About 375 million people live in countries where English is our native tongue. As copywriters know, it’s challenging enough to communicate well with native speakers.
But what about the 375 million people who speak English as a second language (ESL)? Soon, they will outnumber native English speakers.
In our industry (telecom), more buying power is concentrated among non-native English speakers than native English speakers. So it’s crucial to consider their particular needs.
Whether you choose to address a global audience or not, the Internet and social media bring your message to ESL speakers. Most Web pages are in English (although Chinese is rapidly catching up).
Many non-native speakers studied English because it was required in school. A few grew up to use English often, usually in a business or professional context. Fortunately, many of our customers are in this group.
Do you want to include non-native English speakers?
Most non-native speakers have learned some English, but use it rarely. Many recent U.S. immigrants are just learning English. So when you write, you have a choice: whether to include these 375 million non-native English speakers in your potential audience, or to exclude them?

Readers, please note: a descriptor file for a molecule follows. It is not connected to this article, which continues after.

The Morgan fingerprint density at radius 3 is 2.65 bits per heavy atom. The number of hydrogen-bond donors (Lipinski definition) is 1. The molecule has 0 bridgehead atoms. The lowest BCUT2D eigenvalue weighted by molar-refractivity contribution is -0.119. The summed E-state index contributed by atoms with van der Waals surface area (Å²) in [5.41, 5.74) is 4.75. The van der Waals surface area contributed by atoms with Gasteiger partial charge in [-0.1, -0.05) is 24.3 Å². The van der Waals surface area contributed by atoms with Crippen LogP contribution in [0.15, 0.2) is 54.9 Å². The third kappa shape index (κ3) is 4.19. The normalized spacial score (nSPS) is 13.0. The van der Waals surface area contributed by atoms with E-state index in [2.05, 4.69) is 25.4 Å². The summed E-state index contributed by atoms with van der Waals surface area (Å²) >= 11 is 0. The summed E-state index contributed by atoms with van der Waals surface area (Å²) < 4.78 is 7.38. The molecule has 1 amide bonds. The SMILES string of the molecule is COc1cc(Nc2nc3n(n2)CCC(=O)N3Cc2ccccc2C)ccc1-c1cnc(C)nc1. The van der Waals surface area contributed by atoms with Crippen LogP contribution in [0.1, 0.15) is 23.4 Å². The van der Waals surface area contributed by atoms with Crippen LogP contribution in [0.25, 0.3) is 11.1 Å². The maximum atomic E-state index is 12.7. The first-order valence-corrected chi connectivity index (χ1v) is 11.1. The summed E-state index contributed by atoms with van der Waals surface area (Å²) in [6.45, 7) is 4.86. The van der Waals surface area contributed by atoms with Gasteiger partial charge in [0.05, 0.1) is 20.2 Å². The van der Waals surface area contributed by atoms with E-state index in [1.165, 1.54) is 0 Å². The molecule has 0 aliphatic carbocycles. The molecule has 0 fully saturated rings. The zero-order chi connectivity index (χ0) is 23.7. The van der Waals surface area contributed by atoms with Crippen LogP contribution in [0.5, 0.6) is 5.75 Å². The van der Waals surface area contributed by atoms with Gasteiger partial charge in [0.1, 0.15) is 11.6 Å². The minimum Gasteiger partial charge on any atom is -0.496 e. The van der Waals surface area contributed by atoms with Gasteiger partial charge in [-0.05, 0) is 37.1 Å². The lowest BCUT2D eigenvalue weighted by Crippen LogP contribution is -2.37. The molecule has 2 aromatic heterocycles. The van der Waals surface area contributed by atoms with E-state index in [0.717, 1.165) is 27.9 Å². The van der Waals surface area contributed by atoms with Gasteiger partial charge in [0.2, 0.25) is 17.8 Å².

When we first learn language as a child, we learn the simplest, shortest words first. Our first 100 words enable us to say a lot. They become our most familiar words. That poses a question: How big a vocabulary do you need to get your point across?
The Voice of America broadcasts abroad, where most people speak English only as a second language. So it had to develop a special vocabulary for non-native English speakers, to address this problem head-on.
About 1,500 English words can tell any story
Voice of America limits its vocabulary to about 1,500 words. That’s enough to report news, talk politics, explain science and tell stories well. Its 1,500 word list can help you find words simple enough for a global audience to understand.
Simplified English started in America. As waves of immigrants arrived from different countries, each started to learn a bit of English. They had to learn to communicate with each other in English. That’s how American English became a lively, colorful language, even when you only know a few words.
Simplified English enables you to reach a bigger audience. And it enables non-native English speakers to understand your message better.